Augmented, Virtual, and other mixed reality technologies are rapidly emerging and advancing, creating new and exciting opportunities for training and education. XR for Learning collects some of the best XR content that learning professionals can learn from.
Here’s this week’s recommended content.
Why VR providers are pinning their hopes on profiting from ‘Zoom fatigue’ by James Bourne
Video-based meetings have become the norm during the pandemic, giving birth to the very real feeling commonly referred to as “Zoom fatigue”. This post by James Bourne looks at how AR & VR companies are pivoting their products and services to bridge the gap of human connections through virtual technologies.
How Do Consumers Really Feel About AR? by AR Insider
One of the greatest drivers of AR’s potential for L&D is how deeply AR is adopted by consumers in our everyday life. This post highlights research into how the general public is responding and adapting to augmented reality.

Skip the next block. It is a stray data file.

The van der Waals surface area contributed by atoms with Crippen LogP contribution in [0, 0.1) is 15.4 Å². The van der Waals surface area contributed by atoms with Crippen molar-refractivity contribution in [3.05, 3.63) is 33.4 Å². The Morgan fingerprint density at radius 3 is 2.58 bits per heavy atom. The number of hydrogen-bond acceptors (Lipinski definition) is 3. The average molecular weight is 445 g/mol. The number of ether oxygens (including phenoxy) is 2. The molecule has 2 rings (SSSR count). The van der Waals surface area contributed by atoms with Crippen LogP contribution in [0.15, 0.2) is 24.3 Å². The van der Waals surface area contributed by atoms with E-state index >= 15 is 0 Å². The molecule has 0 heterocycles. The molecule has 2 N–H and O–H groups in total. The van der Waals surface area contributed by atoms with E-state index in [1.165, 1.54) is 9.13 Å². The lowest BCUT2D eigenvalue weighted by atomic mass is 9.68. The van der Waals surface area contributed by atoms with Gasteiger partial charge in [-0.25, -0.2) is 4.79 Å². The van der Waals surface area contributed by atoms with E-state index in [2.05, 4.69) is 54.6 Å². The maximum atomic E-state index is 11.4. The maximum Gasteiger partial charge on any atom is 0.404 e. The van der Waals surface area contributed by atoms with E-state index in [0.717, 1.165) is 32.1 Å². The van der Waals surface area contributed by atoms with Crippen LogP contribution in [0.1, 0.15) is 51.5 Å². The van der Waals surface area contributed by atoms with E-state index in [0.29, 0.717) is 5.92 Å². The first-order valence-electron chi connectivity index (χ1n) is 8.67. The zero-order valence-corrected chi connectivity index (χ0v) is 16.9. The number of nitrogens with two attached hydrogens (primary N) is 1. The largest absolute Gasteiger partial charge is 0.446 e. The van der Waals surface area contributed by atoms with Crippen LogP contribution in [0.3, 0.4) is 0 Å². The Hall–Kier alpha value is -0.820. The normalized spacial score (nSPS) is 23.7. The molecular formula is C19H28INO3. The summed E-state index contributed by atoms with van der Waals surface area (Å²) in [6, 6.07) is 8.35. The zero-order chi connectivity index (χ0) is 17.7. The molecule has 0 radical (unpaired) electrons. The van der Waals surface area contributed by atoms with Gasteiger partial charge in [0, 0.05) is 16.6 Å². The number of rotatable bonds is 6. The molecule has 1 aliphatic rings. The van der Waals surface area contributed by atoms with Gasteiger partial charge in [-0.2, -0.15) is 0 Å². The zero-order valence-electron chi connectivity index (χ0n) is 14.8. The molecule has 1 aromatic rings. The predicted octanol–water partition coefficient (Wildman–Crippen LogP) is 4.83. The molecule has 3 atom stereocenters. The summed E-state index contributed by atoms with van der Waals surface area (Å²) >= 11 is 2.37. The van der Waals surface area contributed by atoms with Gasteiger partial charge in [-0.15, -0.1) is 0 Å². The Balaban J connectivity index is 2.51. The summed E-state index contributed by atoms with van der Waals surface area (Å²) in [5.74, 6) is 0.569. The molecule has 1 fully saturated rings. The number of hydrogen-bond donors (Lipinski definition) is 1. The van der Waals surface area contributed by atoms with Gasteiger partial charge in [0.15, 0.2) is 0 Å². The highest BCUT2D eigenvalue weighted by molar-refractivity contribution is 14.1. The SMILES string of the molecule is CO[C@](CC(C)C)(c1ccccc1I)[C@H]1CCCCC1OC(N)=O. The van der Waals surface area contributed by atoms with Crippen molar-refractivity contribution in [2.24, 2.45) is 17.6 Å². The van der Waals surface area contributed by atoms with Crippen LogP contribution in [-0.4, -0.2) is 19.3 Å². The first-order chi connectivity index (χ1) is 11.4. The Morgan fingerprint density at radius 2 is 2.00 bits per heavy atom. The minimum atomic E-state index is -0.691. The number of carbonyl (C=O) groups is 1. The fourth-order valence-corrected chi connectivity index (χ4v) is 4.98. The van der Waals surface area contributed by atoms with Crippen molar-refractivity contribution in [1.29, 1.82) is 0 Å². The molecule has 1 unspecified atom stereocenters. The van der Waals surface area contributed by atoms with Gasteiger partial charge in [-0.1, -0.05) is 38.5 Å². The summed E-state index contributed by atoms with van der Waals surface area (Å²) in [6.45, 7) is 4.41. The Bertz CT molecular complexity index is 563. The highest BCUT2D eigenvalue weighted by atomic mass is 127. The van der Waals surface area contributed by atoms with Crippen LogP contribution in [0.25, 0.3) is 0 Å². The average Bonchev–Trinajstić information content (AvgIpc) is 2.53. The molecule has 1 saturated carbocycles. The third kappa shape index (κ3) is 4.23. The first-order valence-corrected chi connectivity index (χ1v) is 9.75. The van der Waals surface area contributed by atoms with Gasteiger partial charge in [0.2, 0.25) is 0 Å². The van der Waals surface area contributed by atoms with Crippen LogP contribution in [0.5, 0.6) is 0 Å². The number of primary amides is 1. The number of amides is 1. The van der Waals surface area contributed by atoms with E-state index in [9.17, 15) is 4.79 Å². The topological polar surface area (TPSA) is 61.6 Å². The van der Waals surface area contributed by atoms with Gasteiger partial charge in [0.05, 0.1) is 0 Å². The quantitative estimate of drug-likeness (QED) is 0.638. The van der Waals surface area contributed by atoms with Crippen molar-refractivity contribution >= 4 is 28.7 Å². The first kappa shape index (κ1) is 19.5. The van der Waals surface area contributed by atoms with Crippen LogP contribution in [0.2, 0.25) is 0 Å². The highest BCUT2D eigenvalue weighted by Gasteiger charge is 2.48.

Oculus Quest 2? Everything We Know About Facebook’s Next VR Headset by David Heaney
Rumors of an update to Oculus’s popular Quest headset have been circulating for a while, with last week’s leak of photos of the reported device seemingly all but confirming the news. This post by David Heaney curates much of the reported news about the device, including how it will be upgraded from the current version. As Quest is a major driver of the mainstreaming of VR, the next version of the device will be very interesting.
OpenXR Now Certifying Headset & App Compliance, Adds Extensions for Hand-tracking & Eye-tracking by Ben Lang
Developing augmented and virtual reality applications can be challenging given the wide variety of devices that exist. This post by Ben Lang explores OpenXR, a royalty-free standard that aims to standardize the development of VR and AR applications.
The “War of Words” Taking Place in XR Technology via AR Post
The world of XR is rapidly evolving. One of the challenges of this evolution is ensuring that all the stakeholders, from hardware manufacturers to software developers to consumers, are all using the same language when talking about their work and experiences. This post examines why the current lack of standardization is creating a hurdle in XR adoption.
More from XR for Learning
Want to take a deeper dive into virtual reality and augmented reality for Learning? Here’s two ways to keep on top of XR for Learning.
- XR for Learning’s industry curation posts publish multiple times each month. You can check out archived posts by visiting the XR for Learning page of the Learning Guild Blog.
- Check out some of the best AR & VR links shared on Twitter by following @XR4Learning